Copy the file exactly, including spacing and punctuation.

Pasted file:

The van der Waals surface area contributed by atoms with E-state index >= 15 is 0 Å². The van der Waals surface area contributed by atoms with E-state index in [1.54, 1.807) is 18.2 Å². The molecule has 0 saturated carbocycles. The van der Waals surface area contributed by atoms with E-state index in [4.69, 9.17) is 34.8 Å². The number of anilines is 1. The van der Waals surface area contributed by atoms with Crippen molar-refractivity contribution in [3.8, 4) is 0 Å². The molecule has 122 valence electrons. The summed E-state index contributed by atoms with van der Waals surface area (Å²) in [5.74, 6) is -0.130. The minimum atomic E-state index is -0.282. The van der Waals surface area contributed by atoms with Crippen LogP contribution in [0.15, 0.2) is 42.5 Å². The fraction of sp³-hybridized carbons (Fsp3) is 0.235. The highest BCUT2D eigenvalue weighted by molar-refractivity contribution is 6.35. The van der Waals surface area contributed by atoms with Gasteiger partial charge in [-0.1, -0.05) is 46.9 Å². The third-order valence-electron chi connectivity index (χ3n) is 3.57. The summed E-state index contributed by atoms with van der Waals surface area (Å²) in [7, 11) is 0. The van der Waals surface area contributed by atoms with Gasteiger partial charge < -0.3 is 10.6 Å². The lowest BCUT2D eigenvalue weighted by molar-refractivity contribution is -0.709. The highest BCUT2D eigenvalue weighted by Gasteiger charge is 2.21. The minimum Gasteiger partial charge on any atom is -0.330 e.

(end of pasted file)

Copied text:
The van der Waals surface area contributed by atoms with E-state index >= 15 is 0 Å². The van der Waals surface area contributed by atoms with E-state index in [1.54, 1.807) is 18.2 Å². The molecule has 0 saturated carbocycles. The van der Waals surface area contributed by atoms with E-state index in [4.69, 9.17) is 34.8 Å². The number of anilines is 1. The van der Waals surface area contributed by atoms with Crippen molar-refractivity contribution in [3.8, 4) is 0 Å². The molecule has 122 valence electrons. The summed E-state index contributed by atoms with van der Waals surface area (Å²) in [5.74, 6) is -0.130. The minimum atomic E-state index is -0.282. The van der Waals surface area contributed by atoms with Crippen LogP contribution in [0.15, 0.2) is 42.5 Å². The fraction of sp³-hybridized carbons (Fsp3) is 0.235. The highest BCUT2D eigenvalue weighted by molar-refractivity contribution is 6.35. The van der Waals surface area contributed by atoms with Gasteiger partial charge in [-0.1, -0.05) is 46.9 Å². The third-order valence-electron chi connectivity index (χ3n) is 3.57. The summed E-state index contributed by atoms with van der Waals surface area (Å²) in [7, 11) is 0. The van der Waals surface area contributed by atoms with Gasteiger partial charge < -0.3 is 10.6 Å². The lowest BCUT2D eigenvalue weighted by molar-refractivity contribution is -0.709. The highest BCUT2D eigenvalue weighted by Gasteiger charge is 2.21. The minimum Gasteiger partial charge on any atom is -0.330 e.